Children and caregivers who experience social injustices through marginalization (people placed through intention and societal structure in a subjugated position through often intersectional identities such as race, ethnicity, gender, class, ability, sexual orientation, age, religion [13]) are more likely to experience healthcare disparities in their pain care [14, 15].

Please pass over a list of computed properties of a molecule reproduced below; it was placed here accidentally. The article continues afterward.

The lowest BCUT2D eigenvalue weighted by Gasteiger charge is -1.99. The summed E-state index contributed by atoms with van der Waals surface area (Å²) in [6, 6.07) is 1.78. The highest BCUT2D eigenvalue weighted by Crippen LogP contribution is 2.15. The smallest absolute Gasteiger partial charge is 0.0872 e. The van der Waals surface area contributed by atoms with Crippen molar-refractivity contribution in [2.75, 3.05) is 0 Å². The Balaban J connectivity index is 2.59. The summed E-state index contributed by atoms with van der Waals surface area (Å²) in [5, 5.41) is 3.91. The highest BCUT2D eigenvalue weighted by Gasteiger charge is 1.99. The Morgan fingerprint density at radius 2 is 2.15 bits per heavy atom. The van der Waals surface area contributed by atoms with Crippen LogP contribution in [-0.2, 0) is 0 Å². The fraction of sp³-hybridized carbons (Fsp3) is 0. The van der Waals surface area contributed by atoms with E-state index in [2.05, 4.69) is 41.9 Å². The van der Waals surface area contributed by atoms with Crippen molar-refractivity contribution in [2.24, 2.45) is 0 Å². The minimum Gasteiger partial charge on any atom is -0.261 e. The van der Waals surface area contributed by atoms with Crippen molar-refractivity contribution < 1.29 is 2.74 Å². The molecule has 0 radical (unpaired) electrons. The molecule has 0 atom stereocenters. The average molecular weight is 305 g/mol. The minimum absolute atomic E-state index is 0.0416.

Historically, children’s pain research has largely ignored marginalized patient experiences and factors contributing to health inequities. Most of our knowledge about children’s pain management comes from research focused on well-educated white children and caregivers from a middle- or upper-class background [16]. Only in 2023 have we seen formal recognition and promotion of equity in Canadian pain science [17]. While some clinical trials have collected and reported data related to race, gender, age, and occasionally disability status, almost no other health equity measures are collected or formally considered in analyses [1820]. Newer research, particularly from the USA, has begun to directly focus on marginalized children’s experiences with acute pain in the ED [2123]. Such studies have shown that Black children with appendicitis have one-fifth the odds of receiving analgesia compared to white children for moderate to severe pain, and are also less likely to receive opioid analgesia [21, 24]. Children <2 years, regardless of ethnicity or cultural background, are also less likely to receive adequate analgesia compared to school-aged children for painful conditions such as long-bone fractures or severe burns [25]. Overall, current research suggests that marginalized children are less likely to have their pain adequately managed, and when it is treated, experience a higher pain intensity threshold for administering potent pain management strategies (e.g., opioid analgesia or IV treatment) [26]. The world’s first national standard on managing children’s pain, developed in Canada in 2023, acknowledges these disparities and calls for action to dismantle structural oppressions to improve children’s pain experiences [27].